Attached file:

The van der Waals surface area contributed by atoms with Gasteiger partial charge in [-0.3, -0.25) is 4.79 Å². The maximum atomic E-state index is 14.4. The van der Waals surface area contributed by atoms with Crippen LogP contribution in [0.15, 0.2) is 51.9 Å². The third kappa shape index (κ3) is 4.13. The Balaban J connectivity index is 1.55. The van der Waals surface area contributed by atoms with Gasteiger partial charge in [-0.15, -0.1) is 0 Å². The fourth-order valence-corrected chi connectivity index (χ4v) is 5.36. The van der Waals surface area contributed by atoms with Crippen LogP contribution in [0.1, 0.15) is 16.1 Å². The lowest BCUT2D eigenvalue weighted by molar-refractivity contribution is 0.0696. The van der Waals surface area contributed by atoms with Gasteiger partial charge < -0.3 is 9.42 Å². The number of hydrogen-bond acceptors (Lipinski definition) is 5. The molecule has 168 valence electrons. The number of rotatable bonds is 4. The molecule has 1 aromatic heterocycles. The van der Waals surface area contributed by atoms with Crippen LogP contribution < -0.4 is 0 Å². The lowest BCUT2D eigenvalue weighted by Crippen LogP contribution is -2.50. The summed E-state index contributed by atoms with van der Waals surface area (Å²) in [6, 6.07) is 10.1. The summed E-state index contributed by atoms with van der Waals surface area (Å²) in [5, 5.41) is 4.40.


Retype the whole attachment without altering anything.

The van der Waals surface area contributed by atoms with Gasteiger partial charge in [-0.3, -0.25) is 4.79 Å². The maximum atomic E-state index is 14.4. The van der Waals surface area contributed by atoms with Crippen LogP contribution in [0.15, 0.2) is 51.9 Å². The third kappa shape index (κ3) is 4.13. The Balaban J connectivity index is 1.55. The van der Waals surface area contributed by atoms with Gasteiger partial charge in [-0.15, -0.1) is 0 Å². The fourth-order valence-corrected chi connectivity index (χ4v) is 5.36. The van der Waals surface area contributed by atoms with Crippen LogP contribution in [0.1, 0.15) is 16.1 Å². The lowest BCUT2D eigenvalue weighted by molar-refractivity contribution is 0.0696. The van der Waals surface area contributed by atoms with Gasteiger partial charge < -0.3 is 9.42 Å². The number of hydrogen-bond acceptors (Lipinski definition) is 5. The molecule has 168 valence electrons. The number of rotatable bonds is 4. The molecule has 1 aromatic heterocycles. The van der Waals surface area contributed by atoms with Crippen LogP contribution < -0.4 is 0 Å². The lowest BCUT2D eigenvalue weighted by Crippen LogP contribution is -2.50. The summed E-state index contributed by atoms with van der Waals surface area (Å²) in [6, 6.07) is 10.1. The summed E-state index contributed by atoms with van der Waals surface area (Å²) in [5, 5.41) is 4.40.